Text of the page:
Hackaday Links July 18, 2012

Apollo 13 DJ controller Follow Up

apollo13 DJ controller

[Adam] had a really impressive DJ controller build featured here recently. Many of you had more questions about the internals and such, so this post should clarify a few things. He’s still got a few more updates to make, but promises to reveal all if given enough time!

Noise Absorbing Headphones from Shooting Earmuffs


If the circuitry on your microphone-enabled shooting earmuffs has gone bad, the actual speakers may still be good. Why not convert them into some noise-blocking headphones? For that matter, if you’ve broken a pivot, there’s a simple solution for that too!

Help Choosing your CNC Router


If you’re in the market for a CNC router, but aren’t sure where to start, Ponoko has put together a handy pricing guide to several of the more popular DIY routers available.



It’s very hot out, so what is one to do when your shop or garage is burning up?  Why not build your own “AC unit?” Sure you have to supply your own ice, but at under $20 for this cooler-based unit, maybe it’s worth it. Here’s the Reddit thread explaining it as well as a picture of the finished product.

3D Topo Map on a CNC Router


Once you’ve purchased your CNC router using the above guide, why not make your own 3D top map? This tutorial features a map of Ross Island off of Antarctica. Why Ross Island? It was the first vector-format topo map found off of Wikimedia.

[Aaron] shows us what life would be like if [Bob Vila] started hacking headphones


[Aaron Horeth] had a pair of headphones that had seen better days, and before he tossed them out, he realized that he could use them to build a set of custom cans. He had always wanted a pair of headphones with a detachable cord to prevent damage when tripped over, and thought that his old set would be the perfect donor.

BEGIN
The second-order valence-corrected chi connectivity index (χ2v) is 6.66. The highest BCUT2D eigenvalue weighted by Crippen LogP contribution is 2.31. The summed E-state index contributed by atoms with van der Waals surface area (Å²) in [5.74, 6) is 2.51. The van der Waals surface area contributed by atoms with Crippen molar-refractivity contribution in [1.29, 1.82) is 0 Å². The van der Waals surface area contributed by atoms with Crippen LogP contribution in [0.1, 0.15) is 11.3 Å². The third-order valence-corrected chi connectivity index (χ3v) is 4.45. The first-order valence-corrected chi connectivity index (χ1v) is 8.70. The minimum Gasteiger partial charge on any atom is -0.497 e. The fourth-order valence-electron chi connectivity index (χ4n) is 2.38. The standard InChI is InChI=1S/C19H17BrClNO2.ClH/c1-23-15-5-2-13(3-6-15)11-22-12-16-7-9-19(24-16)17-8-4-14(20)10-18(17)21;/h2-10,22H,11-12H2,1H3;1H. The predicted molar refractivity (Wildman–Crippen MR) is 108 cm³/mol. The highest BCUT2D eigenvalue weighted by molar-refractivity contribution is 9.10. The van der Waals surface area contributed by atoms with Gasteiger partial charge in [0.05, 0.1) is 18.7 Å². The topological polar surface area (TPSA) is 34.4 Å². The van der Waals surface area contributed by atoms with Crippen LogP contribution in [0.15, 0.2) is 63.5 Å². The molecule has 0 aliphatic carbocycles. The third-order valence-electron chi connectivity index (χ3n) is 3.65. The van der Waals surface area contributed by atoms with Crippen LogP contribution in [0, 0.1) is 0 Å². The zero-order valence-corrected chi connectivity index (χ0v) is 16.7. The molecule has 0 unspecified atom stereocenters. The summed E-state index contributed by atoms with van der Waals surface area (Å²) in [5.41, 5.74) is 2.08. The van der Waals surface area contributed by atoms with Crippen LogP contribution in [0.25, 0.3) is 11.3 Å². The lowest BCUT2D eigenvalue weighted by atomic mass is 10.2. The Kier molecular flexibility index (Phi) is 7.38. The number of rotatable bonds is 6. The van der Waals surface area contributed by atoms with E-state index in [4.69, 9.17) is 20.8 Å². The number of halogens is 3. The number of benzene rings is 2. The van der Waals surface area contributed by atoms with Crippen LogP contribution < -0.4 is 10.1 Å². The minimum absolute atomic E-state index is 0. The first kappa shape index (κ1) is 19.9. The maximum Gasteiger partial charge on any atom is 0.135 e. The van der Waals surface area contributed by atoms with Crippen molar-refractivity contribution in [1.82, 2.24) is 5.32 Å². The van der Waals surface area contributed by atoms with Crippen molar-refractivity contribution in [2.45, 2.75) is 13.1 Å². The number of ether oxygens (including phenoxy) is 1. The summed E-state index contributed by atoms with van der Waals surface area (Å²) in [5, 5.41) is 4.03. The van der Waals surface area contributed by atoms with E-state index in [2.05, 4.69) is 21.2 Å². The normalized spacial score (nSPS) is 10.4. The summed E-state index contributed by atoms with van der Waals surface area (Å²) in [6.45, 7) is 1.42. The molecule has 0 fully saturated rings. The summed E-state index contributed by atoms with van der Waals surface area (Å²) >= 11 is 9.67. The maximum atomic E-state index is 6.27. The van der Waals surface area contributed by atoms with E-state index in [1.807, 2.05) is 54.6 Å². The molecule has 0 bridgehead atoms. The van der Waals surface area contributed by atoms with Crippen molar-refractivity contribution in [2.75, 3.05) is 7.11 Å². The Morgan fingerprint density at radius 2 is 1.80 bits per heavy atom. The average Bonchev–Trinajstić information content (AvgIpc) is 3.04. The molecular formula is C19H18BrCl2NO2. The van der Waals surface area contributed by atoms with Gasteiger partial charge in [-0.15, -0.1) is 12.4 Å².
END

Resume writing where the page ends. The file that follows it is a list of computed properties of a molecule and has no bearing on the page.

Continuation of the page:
He swung by his local hardware store to peruse their collection of construction earmuffs, eventually finding a set that looked decent and didn’t cost an arm and a leg. Using construction earmuffs as the framework for his headphones gave him the durability he was looking for with the added bonus of being designed to deaden extraneous noise. Once he got them home he pulled the drivers from his old set of headphones installing them into the earmuffs, but not before he wired them up to support a breakaway input cable.

There’s no doubt that the modifications are simple, but we imagine they come in pretty handy when tinkering around the shop.

Improving headphones by voiding warranties

[Dan] had been wanting a pair of Bluetooth headphones for quite a while. Most of the reviews for wireless headphones in the $50-$80 range complained of tinny sound and dropped bass. Nevertheless, he stumbled upon a $20 pair of headphones with similar reviews and realized that he could switch out the driver and make a decent pair of cans.

The donor drivers came from a pair of Sennheiser HD 540 headphones. These are very respectable headphone speakers that cost about what you would expect for pro audio gear. To to get Bluetooth working with the Sennheisers, [Dan] removed the PCB and battery enclosure and attached them to the headband with velcro.

For his build, he had to cut the cable on the Sennheisers and solder them to the Bluetooth board. There was never any danger of ruining a good pair of headphones, though. If he screwed up he was only out a headphone cable. Now [Dan] has a nice pair of Bluetooth headphones that can reproduce bass. Not a bad deal for a $20 pair of headphones.

Muff-Fones sound dirty; well, not literally

Baby, it’s cold outside. But that doesn’t stop [Grissini] from listening to some tunes when not indoors. He added headphones to a pair of ear warmers. We guess you could call them ear muffs, which is where the name comes from. But these are the newer type that wrap around the back of your head.

[Grissini] picked up a set of headphones that similarly wrap around the back of your head. After pulling the speakers out of their plastic enclosures he needed a way to soften the sharp edges when they’ll be pressed against your ears. Sugru once again shows its versatility by providing a soft, self-bonding, and moldable surface. The last step is dead simple, as the ear warmers already have a fabric pocket by each ear perfect for accepting the speakers.